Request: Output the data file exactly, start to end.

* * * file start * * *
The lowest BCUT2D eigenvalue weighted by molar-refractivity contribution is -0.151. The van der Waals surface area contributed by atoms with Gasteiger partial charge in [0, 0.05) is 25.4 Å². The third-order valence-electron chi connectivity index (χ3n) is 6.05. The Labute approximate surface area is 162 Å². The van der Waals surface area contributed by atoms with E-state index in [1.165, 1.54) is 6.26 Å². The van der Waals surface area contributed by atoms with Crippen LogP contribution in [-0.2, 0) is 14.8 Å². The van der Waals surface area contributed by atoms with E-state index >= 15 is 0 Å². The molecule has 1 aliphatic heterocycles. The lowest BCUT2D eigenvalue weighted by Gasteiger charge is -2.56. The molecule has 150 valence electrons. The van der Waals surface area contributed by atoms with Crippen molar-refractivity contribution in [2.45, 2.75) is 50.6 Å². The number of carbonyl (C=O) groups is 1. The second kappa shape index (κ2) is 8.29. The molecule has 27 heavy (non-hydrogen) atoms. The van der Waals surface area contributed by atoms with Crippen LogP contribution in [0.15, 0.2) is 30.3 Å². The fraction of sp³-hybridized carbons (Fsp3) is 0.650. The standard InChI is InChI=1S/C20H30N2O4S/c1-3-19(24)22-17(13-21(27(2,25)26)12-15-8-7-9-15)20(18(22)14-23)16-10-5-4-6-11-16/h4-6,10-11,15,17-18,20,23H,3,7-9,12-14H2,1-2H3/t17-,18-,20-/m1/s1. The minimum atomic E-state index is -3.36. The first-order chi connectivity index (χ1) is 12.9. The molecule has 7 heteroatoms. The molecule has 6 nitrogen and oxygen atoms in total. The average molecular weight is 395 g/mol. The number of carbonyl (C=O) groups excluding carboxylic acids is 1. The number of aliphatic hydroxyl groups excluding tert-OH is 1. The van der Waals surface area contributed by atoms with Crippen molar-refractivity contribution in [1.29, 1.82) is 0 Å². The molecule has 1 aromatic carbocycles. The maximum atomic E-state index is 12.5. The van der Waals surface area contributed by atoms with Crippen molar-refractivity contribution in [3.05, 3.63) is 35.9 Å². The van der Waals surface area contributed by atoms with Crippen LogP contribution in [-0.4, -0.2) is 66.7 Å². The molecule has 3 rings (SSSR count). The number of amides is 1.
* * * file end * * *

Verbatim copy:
The lowest BCUT2D eigenvalue weighted by molar-refractivity contribution is -0.151. The van der Waals surface area contributed by atoms with Gasteiger partial charge in [0, 0.05) is 25.4 Å². The third-order valence-electron chi connectivity index (χ3n) is 6.05. The Labute approximate surface area is 162 Å². The van der Waals surface area contributed by atoms with E-state index in [1.165, 1.54) is 6.26 Å². The van der Waals surface area contributed by atoms with Crippen LogP contribution in [-0.2, 0) is 14.8 Å². The van der Waals surface area contributed by atoms with E-state index >= 15 is 0 Å². The molecule has 1 aliphatic heterocycles. The lowest BCUT2D eigenvalue weighted by Gasteiger charge is -2.56. The molecule has 150 valence electrons. The van der Waals surface area contributed by atoms with Crippen molar-refractivity contribution in [2.45, 2.75) is 50.6 Å². The number of carbonyl (C=O) groups is 1. The second kappa shape index (κ2) is 8.29. The molecule has 27 heavy (non-hydrogen) atoms. The van der Waals surface area contributed by atoms with Crippen LogP contribution in [0.15, 0.2) is 30.3 Å². The fraction of sp³-hybridized carbons (Fsp3) is 0.650. The standard InChI is InChI=1S/C20H30N2O4S/c1-3-19(24)22-17(13-21(27(2,25)26)12-15-8-7-9-15)20(18(22)14-23)16-10-5-4-6-11-16/h4-6,10-11,15,17-18,20,23H,3,7-9,12-14H2,1-2H3/t17-,18-,20-/m1/s1. The minimum atomic E-state index is -3.36. The first-order chi connectivity index (χ1) is 12.9. The molecule has 7 heteroatoms. The molecule has 6 nitrogen and oxygen atoms in total. The average molecular weight is 395 g/mol. The number of carbonyl (C=O) groups excluding carboxylic acids is 1. The number of aliphatic hydroxyl groups excluding tert-OH is 1. The van der Waals surface area contributed by atoms with Crippen molar-refractivity contribution in [1.29, 1.82) is 0 Å². The molecule has 1 aromatic carbocycles. The maximum atomic E-state index is 12.5. The van der Waals surface area contributed by atoms with Crippen molar-refractivity contribution in [3.05, 3.63) is 35.9 Å². The van der Waals surface area contributed by atoms with Crippen LogP contribution in [-0.4, -0.2) is 66.7 Å². The molecule has 3 rings (SSSR count). The number of amides is 1.